Sri Lankans wade through floodwaters in the Kolonnawa suburb of Colombo on May 20, 2016, following the heaviest rains in a quarter of a century on the island that sparked huge and deadly landslides
Desperate Sri Lankans clambered onto rubber dinghies and makeshift rafts Friday to escape monster floods in the capital Colombo as officials said half a million people had fled their homes across the island.
The heaviest rains in a quarter of a century have pounded Sri Lanka since last weekend, triggering huge landslides that have buried some victims in up to 50 feet (15 metres) of mud.
More than 60 people known to have died so far amid fears that number could spike with many more reported missing.
President Maithripala Sirisena urged people to provide shelter and donate cash or food as offers of assistance came in from overseas.
"We have already got some assistance from our friends in the international community," he said in a televised address.
"Now I want to ask private individuals, companies and non-governmental organisations to help in anyway you can to help the victims."
The national Disaster Management Centre (DMC) said 21 of Sri Lanka's 25 districts had been affected. Around 300,000 people had been moved to safe shelters while a further 200,000 were staying with friends or family.
"Our information is that about half a million people have been driven out of their homes," Finance Minister Ravi Karunanayake told reporters.
- Air lift app -
"The (state-owned) Insurance Corporation alone received claims against flooded cars and home appliances amounting to 1.1 billion rupees ($7.5 million). The actual loss is much, much more."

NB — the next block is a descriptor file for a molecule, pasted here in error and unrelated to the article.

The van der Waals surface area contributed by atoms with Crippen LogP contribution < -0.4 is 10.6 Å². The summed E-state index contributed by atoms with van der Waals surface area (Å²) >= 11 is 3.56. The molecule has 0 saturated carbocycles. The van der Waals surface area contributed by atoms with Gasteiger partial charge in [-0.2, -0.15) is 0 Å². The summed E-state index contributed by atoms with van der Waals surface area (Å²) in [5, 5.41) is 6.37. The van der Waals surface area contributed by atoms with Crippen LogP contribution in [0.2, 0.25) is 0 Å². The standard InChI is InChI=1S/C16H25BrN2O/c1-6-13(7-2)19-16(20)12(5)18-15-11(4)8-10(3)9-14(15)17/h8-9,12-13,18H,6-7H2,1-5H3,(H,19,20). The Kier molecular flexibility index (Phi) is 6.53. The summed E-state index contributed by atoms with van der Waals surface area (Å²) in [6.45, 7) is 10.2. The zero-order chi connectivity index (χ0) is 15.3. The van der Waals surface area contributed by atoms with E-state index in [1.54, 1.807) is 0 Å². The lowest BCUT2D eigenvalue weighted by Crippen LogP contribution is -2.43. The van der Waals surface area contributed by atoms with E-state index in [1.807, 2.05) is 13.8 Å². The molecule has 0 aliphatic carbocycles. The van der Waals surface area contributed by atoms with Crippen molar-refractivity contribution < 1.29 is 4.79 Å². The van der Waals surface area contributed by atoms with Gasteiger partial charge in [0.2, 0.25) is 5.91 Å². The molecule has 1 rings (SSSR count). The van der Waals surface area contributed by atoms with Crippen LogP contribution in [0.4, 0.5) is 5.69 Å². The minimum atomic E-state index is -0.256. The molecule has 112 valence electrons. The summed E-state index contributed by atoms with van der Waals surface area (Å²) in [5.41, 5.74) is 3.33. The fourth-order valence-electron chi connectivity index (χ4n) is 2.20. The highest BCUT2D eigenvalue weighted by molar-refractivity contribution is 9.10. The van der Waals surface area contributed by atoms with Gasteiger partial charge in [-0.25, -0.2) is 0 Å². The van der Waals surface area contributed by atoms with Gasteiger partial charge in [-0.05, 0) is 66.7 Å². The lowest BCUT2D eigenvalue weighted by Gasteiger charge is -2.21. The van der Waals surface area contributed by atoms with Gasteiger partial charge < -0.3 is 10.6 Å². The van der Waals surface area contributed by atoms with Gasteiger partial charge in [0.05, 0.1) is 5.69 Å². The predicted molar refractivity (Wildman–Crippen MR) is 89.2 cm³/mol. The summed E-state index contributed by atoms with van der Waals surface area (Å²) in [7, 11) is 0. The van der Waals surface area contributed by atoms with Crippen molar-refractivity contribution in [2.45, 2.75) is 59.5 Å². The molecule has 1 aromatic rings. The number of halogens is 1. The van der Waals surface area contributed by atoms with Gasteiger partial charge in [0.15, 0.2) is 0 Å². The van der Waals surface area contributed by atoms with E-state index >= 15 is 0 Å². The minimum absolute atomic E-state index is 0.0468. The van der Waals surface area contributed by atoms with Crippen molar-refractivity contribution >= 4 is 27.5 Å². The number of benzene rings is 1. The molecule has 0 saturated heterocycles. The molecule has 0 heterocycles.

Diluka Ishani, who was being looked after at a school where the military provided meals and bedding, described how her family managed to escape the floods but had lost virtually everytng.
"We started moving to higher ground as the water level went up and then we found we had no other place to go to," the mother-of-two told AFP in Colombo's Kolonnawa suburb.
Her family had first fled to higher ground near their home but became marooned and had to be plucked to safety on a small navy boat.
"The navy saved our lives, but we lost all our belongings. The house is ruined as the water went above our roof."
Private taxi hailing company PickMe added an "air lift" button to their app so that marooned users can give their coordinates to the airforce. It was not clear how many had used the free airforce lift.
India said it was sending two naval ships and an aircraft loaded with emergency supplies, including medicine, tents and mobile toilets.
Sri Lanka's cricket team, who are on tour in England, announced a donation of one million rupees (around $7,000) for victims and wore black armbands during the first Test at Headingley.
The meteorological department says the rains have been caused by a depression in the Bay of Bengal, ahead of the arrival of the southwest monsoon.
After escaping the worst of the flooding in the earlier part of the week, large swathes of Colombo had to be evacuated overnight in an operation led by the military, involving boats and helicopters.
The DMC said around 200,000 people had been moved from the low-lying capital which has a population of about 650,000.
The worst-hit areas were in Colombo's northeastern suburbs along the Kelani river, which began bursting its banks on Thursday evening.
Residents in the Kolonnawa district built jury-rigged rafts using plastic barrels to ferry marooned residents to high ground while the navy used rubber dinghies to rescue others.
Three people have been killed in flood-related incidents in Colombo but the national toll now stands at 64 dead and 29 injured.
The district of Kegalle, about 100 kilometres (60 miles) northeast of Colombo, has been worst-hit, with the toll from two separate landslides rising to 34.
A local police officer said 144 people, including 37 children, had been reported missing since Tuesday's landslides.
"We can't definitely say if all these missing people were actually in their homes at the time of the disaster," said the officer, who asked not to be named.
The officer said there was no realistic hope of finding any survivors in landslides that buried two villages in up to 50 feet (15 metres) of mud.
"This is turning into a recovery operation."